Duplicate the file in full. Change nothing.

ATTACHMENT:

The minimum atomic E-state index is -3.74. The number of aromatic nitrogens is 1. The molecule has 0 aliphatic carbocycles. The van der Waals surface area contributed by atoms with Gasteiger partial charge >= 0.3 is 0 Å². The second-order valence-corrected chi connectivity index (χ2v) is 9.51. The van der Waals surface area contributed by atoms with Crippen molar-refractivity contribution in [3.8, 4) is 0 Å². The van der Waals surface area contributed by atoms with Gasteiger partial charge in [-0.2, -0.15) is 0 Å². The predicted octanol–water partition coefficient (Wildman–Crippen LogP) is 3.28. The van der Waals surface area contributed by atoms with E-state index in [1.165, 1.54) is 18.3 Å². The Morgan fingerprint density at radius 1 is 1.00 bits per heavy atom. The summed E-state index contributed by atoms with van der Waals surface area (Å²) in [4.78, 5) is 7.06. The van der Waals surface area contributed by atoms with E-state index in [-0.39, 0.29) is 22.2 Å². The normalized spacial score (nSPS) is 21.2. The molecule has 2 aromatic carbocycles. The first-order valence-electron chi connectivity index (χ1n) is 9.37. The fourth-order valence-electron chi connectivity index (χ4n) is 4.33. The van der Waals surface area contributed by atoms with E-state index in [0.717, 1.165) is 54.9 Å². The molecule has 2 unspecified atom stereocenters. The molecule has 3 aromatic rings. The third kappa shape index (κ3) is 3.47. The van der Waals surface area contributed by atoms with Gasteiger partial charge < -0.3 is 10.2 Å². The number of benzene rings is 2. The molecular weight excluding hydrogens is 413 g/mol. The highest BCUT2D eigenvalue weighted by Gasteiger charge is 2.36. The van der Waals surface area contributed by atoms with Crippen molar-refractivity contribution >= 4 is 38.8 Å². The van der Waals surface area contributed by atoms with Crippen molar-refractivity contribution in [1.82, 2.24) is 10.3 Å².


The minimum atomic E-state index is -3.74. The number of aromatic nitrogens is 1. The molecule has 0 aliphatic carbocycles. The van der Waals surface area contributed by atoms with Gasteiger partial charge >= 0.3 is 0 Å². The second-order valence-corrected chi connectivity index (χ2v) is 9.51. The van der Waals surface area contributed by atoms with Crippen molar-refractivity contribution in [3.8, 4) is 0 Å². The van der Waals surface area contributed by atoms with Gasteiger partial charge in [-0.2, -0.15) is 0 Å². The predicted octanol–water partition coefficient (Wildman–Crippen LogP) is 3.28. The van der Waals surface area contributed by atoms with E-state index in [1.165, 1.54) is 18.3 Å². The Morgan fingerprint density at radius 1 is 1.00 bits per heavy atom. The summed E-state index contributed by atoms with van der Waals surface area (Å²) in [4.78, 5) is 7.06. The van der Waals surface area contributed by atoms with E-state index in [-0.39, 0.29) is 22.2 Å². The normalized spacial score (nSPS) is 21.2. The molecule has 2 aromatic carbocycles. The first-order valence-electron chi connectivity index (χ1n) is 9.37. The fourth-order valence-electron chi connectivity index (χ4n) is 4.33. The van der Waals surface area contributed by atoms with E-state index in [0.717, 1.165) is 54.9 Å². The molecule has 2 unspecified atom stereocenters. The molecule has 3 aromatic rings. The third kappa shape index (κ3) is 3.47. The van der Waals surface area contributed by atoms with Gasteiger partial charge < -0.3 is 10.2 Å². The number of benzene rings is 2. The molecular weight excluding hydrogens is 413 g/mol. The highest BCUT2D eigenvalue weighted by Gasteiger charge is 2.36. The van der Waals surface area contributed by atoms with Crippen molar-refractivity contribution >= 4 is 38.8 Å². The van der Waals surface area contributed by atoms with Crippen molar-refractivity contribution in [1.82, 2.24) is 10.3 Å².